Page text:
Tuesday, August 22, 2006

And now, for a truly inspirational story.

This past weekend was Round 1 of the playoffs in the men's baseball league in which I play (and serve on the board of directors). The playoffs always open with a best-of-three series: a game on Saturday, then a Sunday doubleheader. A fellow board member, Scott Pennypacker, pitches for one of four teams in the event, the Patriots. Scott knew going in that he'd almost surely have to pitch a fair number of innings in at least two of the three possible games. What he didn't know was that, due to other players' sore arms, he'd have to pitch the entirety of his team's games. What he also didn't know--and this is the part that still blows me away, even as I write it--is that both of the first two games would go into extra innings. Specifically, 16 innings for the first game and 13 innings for the second.* The bottom line is that this past Saturday and Sunday, August 19th and 20th, Scott Pennypacker, age 47, threw 29 consecutive innings of playoff baseball (plus, I later discovered, another four innings for a second team on which he plays!). Not only that, but he won both games, sending his team into the next round. As I told our local paper, the Morning Call, I've been following baseball a long time, and to the best of my knowledge, what Scott did out on that field last weekend is unprecedented in baseball's modern era. To be sure, I've never seen (or heard of) anything like it in the annals of adult recreational baseball, where even most of the ex-Major Leaguers who still pitch tend to top out at seven or eight innings in any one game. And they don't come back and pitch again the next day.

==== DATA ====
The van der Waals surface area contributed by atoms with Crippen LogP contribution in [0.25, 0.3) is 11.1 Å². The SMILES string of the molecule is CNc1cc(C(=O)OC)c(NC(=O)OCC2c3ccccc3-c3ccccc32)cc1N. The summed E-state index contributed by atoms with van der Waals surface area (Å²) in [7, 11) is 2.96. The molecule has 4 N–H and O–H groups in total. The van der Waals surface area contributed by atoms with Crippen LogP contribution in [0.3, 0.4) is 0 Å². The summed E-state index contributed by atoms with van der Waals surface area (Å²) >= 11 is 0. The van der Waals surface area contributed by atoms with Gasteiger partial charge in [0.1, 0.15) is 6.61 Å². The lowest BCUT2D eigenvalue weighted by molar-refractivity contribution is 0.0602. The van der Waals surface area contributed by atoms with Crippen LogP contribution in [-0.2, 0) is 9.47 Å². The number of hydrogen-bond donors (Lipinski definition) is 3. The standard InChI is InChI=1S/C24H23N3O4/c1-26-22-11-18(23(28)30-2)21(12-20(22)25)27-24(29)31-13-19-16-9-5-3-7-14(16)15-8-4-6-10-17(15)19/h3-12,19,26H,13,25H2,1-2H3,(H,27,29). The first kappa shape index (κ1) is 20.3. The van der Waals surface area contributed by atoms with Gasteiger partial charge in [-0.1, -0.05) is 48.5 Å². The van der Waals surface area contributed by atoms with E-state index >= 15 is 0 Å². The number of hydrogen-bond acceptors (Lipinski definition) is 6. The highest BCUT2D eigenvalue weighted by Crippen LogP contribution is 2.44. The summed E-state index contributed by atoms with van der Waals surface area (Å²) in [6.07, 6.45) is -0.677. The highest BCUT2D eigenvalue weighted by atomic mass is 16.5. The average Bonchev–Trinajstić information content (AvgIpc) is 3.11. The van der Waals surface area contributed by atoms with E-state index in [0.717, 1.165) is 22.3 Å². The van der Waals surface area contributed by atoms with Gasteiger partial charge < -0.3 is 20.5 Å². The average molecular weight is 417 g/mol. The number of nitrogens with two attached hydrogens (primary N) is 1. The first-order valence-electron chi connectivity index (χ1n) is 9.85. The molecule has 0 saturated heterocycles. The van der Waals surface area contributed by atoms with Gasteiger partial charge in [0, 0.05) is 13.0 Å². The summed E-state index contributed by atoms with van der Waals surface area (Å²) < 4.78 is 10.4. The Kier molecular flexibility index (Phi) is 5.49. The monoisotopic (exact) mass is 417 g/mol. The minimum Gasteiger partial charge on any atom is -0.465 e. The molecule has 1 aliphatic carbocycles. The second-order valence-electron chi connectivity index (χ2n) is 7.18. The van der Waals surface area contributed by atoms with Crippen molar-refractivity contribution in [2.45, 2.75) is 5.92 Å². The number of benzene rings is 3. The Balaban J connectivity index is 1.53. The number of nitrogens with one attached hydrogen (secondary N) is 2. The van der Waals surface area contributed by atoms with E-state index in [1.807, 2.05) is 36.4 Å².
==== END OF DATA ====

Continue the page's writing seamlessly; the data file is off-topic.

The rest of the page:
My point is that this isn't a case of some woman with MD telling us how she's going to conquer the world from her wheelchair. And this isn't some schlocky motivator at a sales conference telling 250 salespeople from the same company that they can all be the No. 1 salesperson next year. This is one guy who actually went out and did something inspirational. Now, even saying that, let me be clear: When I use the word inspirational, I'm not implying that merely knowing what Scott did should magically enable the rest of us to go out and duplicate his feat, or achieve some analogous triumph in our own favorite endeavor, "if we just put our mind to it!" That's nonsense. Heck, what Scott did last weekend doesn't even mean that he could go out and do it again. And it certainly doesn't mean he could top it--by, say, throwing 50 innings next time. For all we know, the poor guy might've blown out his arm, and may never pitch effectively again. But looked at in the proper way--as a discrete, finite event; in its moment, its singular time and place--it is stunning evidence of human overachievement. And, yes--dare I say it--it's an example to the rest of us that maybe sometime we can go out and do something unexpected and wonderful.

Trouble is, we never know in advance when those sometimes are. And no, we can't simply will them to happen just by "wanting it enough..." No matter what Tommy Lasorda or anyone else tells you.

* For the benefit of those who know nothing about baseball, a "normal" game consists of 9 innings.


Cosmic Connie said...

Good post, Steve. That *was* uplifting, as you'd promised us yesterday. I have to say I'm not a big sports fan, but I can appreciate this as a genuine example of a person achieving something remarkable -- without SHAM.

Thank you also for the links to your previous articles in NRO and Psychology Today. They were very well-written (naturally :-)), but, alas, they brought back some awful memories of the last "real" job I had -- that is, the last position in corporate America.